Publication Date
Authored by
Antoine Jonquais, Florian Krempl
Topic(s) Covered:
  • Risk Management
  • Transportation
  • Forecasting
  • Machine Learning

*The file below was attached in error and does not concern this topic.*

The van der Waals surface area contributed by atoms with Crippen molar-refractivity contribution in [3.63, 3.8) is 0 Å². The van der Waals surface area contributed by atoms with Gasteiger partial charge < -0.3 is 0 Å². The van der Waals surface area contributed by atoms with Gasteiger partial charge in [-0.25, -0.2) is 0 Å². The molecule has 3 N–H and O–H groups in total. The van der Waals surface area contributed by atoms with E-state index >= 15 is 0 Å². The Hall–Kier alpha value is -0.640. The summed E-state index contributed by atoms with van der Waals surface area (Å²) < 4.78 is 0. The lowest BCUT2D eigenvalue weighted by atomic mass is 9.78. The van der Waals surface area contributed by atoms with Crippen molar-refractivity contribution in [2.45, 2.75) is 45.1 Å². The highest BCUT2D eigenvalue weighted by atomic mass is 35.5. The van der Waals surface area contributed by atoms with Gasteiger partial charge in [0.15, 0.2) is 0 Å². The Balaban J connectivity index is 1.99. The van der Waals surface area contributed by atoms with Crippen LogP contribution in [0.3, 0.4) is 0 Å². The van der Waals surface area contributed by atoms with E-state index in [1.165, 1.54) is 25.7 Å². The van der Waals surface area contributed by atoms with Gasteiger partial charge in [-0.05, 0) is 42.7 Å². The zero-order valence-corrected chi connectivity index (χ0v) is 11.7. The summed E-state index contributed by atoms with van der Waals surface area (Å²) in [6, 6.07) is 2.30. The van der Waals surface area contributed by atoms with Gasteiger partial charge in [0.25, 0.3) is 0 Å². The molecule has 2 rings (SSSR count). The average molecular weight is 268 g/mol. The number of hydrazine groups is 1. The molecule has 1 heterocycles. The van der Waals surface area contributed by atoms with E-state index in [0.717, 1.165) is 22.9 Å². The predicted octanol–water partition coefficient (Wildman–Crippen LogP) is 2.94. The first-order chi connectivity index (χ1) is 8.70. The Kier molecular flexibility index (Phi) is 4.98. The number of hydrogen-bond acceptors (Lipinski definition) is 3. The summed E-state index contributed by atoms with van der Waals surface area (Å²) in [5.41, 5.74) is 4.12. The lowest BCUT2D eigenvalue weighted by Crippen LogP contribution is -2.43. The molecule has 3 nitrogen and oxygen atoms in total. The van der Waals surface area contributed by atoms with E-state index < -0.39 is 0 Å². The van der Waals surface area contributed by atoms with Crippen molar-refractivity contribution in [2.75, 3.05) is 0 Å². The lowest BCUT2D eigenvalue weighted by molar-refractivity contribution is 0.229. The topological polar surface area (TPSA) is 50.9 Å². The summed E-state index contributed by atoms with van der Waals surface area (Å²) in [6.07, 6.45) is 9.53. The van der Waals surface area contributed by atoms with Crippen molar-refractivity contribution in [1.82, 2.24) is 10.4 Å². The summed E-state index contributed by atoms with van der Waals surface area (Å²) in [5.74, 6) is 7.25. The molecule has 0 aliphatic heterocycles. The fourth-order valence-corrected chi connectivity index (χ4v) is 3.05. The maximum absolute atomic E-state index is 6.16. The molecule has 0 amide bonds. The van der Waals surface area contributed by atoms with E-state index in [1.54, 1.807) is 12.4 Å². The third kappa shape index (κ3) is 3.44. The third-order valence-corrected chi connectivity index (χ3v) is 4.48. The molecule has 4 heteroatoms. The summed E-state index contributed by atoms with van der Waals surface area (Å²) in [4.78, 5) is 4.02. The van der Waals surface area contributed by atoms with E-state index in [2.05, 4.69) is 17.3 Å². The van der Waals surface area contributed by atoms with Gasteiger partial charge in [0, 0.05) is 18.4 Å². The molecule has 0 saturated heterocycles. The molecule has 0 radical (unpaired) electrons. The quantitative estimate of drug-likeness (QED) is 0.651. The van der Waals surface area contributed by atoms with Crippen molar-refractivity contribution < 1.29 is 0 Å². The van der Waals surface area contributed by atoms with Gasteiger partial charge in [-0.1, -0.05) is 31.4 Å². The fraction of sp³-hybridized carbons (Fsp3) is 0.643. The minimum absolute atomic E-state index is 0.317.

With the globalization of trade, transit time reliability has become a critical point in the shipping industry as irregularities will lead to more delays further down the supply chain. Our sponsoring company, A.P. Møller – Mærsk A/S (Maersk) provides freight forwarding services to its clients, offering them a complete set of supply chain solutions for shipping their goods across the world. Currently Maersk uses an in-house tool, Harmony, which provides descriptive analytics for shipment times and their variations based on historical distributions. However, Maersk is facing commercial pressure from its customers for a better estimation of its shipment transit time reliability, which has become a key measurement of its operational performance. The goal of our project was to determine whether Machine Learning and predictive analytics can improve the estimated time of arrival for a shipment. Using Machine Learning computing, we developed a model capable of predicting shipping times by training the algorithms on historical shipment data, and incorporating external sources of data related to the most impactful factors regarding schedule reliability (e.g. holiday seasons and port congestion levels). We found that Machine Learning in this instance might be a partial answer to this problem, as it performs better on long lead time than on short lead time when comparing to more classical approaches. Our model has a mean absolute error (MAE) of 3.74 days when making a prediction at the time of booking transportation whereas our baseline model (which only considers historical average transit times on a shipping lane) predicts with a 4.3 days MAE at the same time. When making a prediction at the time the vessel leaves the port of origin, the two models actually perform similarly, with a MAE of 2.1 days for both.